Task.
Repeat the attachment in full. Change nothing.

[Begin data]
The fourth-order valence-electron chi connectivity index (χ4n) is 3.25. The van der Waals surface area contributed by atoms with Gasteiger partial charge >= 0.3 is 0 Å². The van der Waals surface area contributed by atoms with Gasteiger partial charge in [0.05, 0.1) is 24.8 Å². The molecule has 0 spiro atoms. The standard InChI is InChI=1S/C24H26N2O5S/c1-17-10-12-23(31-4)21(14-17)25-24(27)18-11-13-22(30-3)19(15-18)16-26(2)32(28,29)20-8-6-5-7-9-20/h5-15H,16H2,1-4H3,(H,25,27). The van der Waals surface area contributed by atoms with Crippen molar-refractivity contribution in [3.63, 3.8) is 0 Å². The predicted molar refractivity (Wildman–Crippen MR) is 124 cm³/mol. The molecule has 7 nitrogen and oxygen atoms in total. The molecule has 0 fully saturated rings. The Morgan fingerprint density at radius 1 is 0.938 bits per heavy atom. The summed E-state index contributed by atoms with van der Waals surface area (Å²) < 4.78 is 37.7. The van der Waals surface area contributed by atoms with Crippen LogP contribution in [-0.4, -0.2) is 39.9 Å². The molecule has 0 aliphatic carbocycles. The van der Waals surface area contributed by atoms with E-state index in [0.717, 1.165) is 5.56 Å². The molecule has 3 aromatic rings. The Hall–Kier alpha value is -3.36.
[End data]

The fourth-order valence-electron chi connectivity index (χ4n) is 3.25. The van der Waals surface area contributed by atoms with Gasteiger partial charge >= 0.3 is 0 Å². The van der Waals surface area contributed by atoms with Gasteiger partial charge in [0.05, 0.1) is 24.8 Å². The molecule has 0 spiro atoms. The standard InChI is InChI=1S/C24H26N2O5S/c1-17-10-12-23(31-4)21(14-17)25-24(27)18-11-13-22(30-3)19(15-18)16-26(2)32(28,29)20-8-6-5-7-9-20/h5-15H,16H2,1-4H3,(H,25,27). The van der Waals surface area contributed by atoms with Crippen molar-refractivity contribution in [3.63, 3.8) is 0 Å². The predicted molar refractivity (Wildman–Crippen MR) is 124 cm³/mol. The molecule has 7 nitrogen and oxygen atoms in total. The molecule has 0 fully saturated rings. The Morgan fingerprint density at radius 1 is 0.938 bits per heavy atom. The summed E-state index contributed by atoms with van der Waals surface area (Å²) < 4.78 is 37.7. The van der Waals surface area contributed by atoms with Crippen LogP contribution in [-0.4, -0.2) is 39.9 Å². The molecule has 0 aliphatic carbocycles. The van der Waals surface area contributed by atoms with E-state index in [0.717, 1.165) is 5.56 Å². The molecule has 3 aromatic rings. The Hall–Kier alpha value is -3.36.